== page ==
The Academic Christian


Every year tens of thousands of books with a religious theme are published with most of those being Christian. In 2005 about 55, 000 new Christian books were offered to the reading public and that number has wildly increased with the ease of publishing, due to scores of self publishing outlets, and the seeming continued hunger of readers. When you begin to think of all the Christian books that are available it astonishing. Amazon.com, as of a few moments ago, offers 475,022 titles that fall into the category, “Christian books”.

“All things are full of weariness;
a man cannot utter it;
the eye is not satisfied with seeing,
nor the ear filled with hearing.
What has been is what will be,
and what has been done is what will be done,
and there is nothing new under the sun.
Is there a thing of which it is said,
“See, this is new”?
It has been already
in the ages before us.”   (Ecclesiastes 1:8-10)

How can so much be said about the Christian faith? And, how valuable is it? There isn’t any “new truth” to be discovered.

Many of my preacher friends periodically list the books they have read on their blogs, are reading, or want to read. The subliminal message is that reading a large number of books lends credibility to the minister’s work. And, that may well be the case. It may also be true that the majority of what many congregations are hearing on Sunday morning is nothing more than a re-telling of some author’s opinion of a Bible text or Christian theme.

Most local churches searching for minister candidates now require that to be considered an earned degree from a Bible college or seminary is a must. I wonder how many talented, godly, humble servants are disqualified because of the lack of academics? Is a highly educated man more likely to be an effective minister of the gospel? Perhaps, but I am not convinced.

I include myself in this indictment… I think Christian books have become a crutch for lazy preachers. It is very convenient to choose a subject, find a book on the subject, read a chapter or two, and then give that to the people on Sunday. It is the difference between a microwave chicken pot pie and a real home cooked meal.

I must ask this question. Has the flood of  “Christian” academia resulted in more devoted Christians? And, are more people becoming Christians? I would say No and No. The divorce rate and every other category of sins are not far different between church folks and the un-churched. Sad but true.

I am not against Christian education. I have a little of it myself. I am against leaning on it too heavily. There is no substitute for an open mind and heart with an open Bible to find God’s truth. I think those earliest Christian ministers had it exactly right when they excluded themselves from what is most expected of ministers in today’s world when they said,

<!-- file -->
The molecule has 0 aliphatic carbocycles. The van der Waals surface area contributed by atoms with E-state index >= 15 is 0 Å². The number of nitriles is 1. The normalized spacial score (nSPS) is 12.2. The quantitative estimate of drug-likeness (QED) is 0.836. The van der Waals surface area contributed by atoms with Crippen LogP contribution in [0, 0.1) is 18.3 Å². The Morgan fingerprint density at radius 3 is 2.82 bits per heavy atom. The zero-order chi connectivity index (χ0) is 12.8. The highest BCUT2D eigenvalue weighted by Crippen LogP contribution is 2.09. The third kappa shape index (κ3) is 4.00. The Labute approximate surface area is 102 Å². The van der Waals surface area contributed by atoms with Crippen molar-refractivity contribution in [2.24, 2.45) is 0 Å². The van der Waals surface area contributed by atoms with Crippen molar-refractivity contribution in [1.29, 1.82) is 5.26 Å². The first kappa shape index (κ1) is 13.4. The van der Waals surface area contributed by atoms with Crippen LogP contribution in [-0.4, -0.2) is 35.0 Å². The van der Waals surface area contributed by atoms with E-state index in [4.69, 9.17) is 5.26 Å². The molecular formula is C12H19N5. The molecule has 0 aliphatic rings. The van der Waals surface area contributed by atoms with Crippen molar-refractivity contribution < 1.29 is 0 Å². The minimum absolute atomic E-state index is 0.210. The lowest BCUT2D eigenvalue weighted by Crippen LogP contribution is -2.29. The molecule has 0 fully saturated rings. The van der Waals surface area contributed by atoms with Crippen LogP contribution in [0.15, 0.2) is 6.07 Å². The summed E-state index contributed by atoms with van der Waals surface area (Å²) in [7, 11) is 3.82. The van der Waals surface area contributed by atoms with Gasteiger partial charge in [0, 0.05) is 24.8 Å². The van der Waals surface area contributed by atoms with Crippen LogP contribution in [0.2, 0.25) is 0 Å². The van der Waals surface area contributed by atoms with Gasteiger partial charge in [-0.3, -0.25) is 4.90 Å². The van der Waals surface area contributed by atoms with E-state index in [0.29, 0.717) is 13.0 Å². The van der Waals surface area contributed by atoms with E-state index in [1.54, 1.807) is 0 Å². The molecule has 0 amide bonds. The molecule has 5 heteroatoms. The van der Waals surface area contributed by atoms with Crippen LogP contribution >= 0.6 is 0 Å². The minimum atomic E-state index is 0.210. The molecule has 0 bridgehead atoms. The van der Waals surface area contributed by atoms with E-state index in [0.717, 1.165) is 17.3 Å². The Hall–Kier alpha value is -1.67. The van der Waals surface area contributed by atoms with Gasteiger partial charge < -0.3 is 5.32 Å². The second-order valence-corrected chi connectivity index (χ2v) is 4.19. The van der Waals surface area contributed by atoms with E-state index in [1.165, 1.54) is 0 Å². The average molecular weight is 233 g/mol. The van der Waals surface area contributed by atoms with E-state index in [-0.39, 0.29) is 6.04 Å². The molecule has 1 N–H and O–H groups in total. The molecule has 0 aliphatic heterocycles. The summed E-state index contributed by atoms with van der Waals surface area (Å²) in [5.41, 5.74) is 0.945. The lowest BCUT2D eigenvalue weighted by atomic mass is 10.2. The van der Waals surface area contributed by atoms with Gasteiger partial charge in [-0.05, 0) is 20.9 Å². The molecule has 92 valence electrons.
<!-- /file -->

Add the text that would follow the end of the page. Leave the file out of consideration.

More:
“But we will devote ourselves to prayer and to the ministry of the word.” (Acts 6:4)

I suggest that if our churches expected no more of their ministers, and if ministers expected no less of themselves, we would all be more healthy and useful in God’s redemptive work.

Arguably the most educated of all the ministers in the New Testament was the Apostle Paul. Academic achievement was way down the list on his priorities.

“And I, when I came to you, brothers, did not come proclaiming to you the testimony of God with lofty speech or wisdom. For I decided to know nothing among you except Jesus Christ and him crucified. AndI was with you in weakness and in fear and much trembling”. (1 Corinthians 2:1-3)

“Where is the wise? Where is the scribe? Where is the disputer of this age? Has not God made foolish the wisdom of this world? For since, in the wisdom of God, the world through wisdom did not know God, it pleased God through the foolishness of the message preached to save those who believe. For Jews request a sign, and Greeks seek after wisdom”. (1 Corinthians 1:20-22) (NKJ V)

A fair question at this point is “Royce, what is the point?” Keep first things first. Don’t lean too heavily on someone else’s study, do your own. Allow the Bible to speak to you. Spend time with the text, read it and re-read it, meditate on it, memorize it, and then when you are sure what God is saying to you, and you have adjusted your life to it, share it with others.

Finally, pray! “We will devote ourselves to PRAYER and the ministry of the word” are words to live by. I think more important than disciplined study, the best resources, the best study skills, and the best aptitude for homiletics, is the discipline of prayer. You will learn more about God on your knees than you ever will with a book in your lap.

Jesus wants us to be his “witnesses” to a needy world. A witness can only testify to what he personally knows. In my view far too many modern day Christian’s are relying way to much on hear-say evidence.

Agape’

Royce

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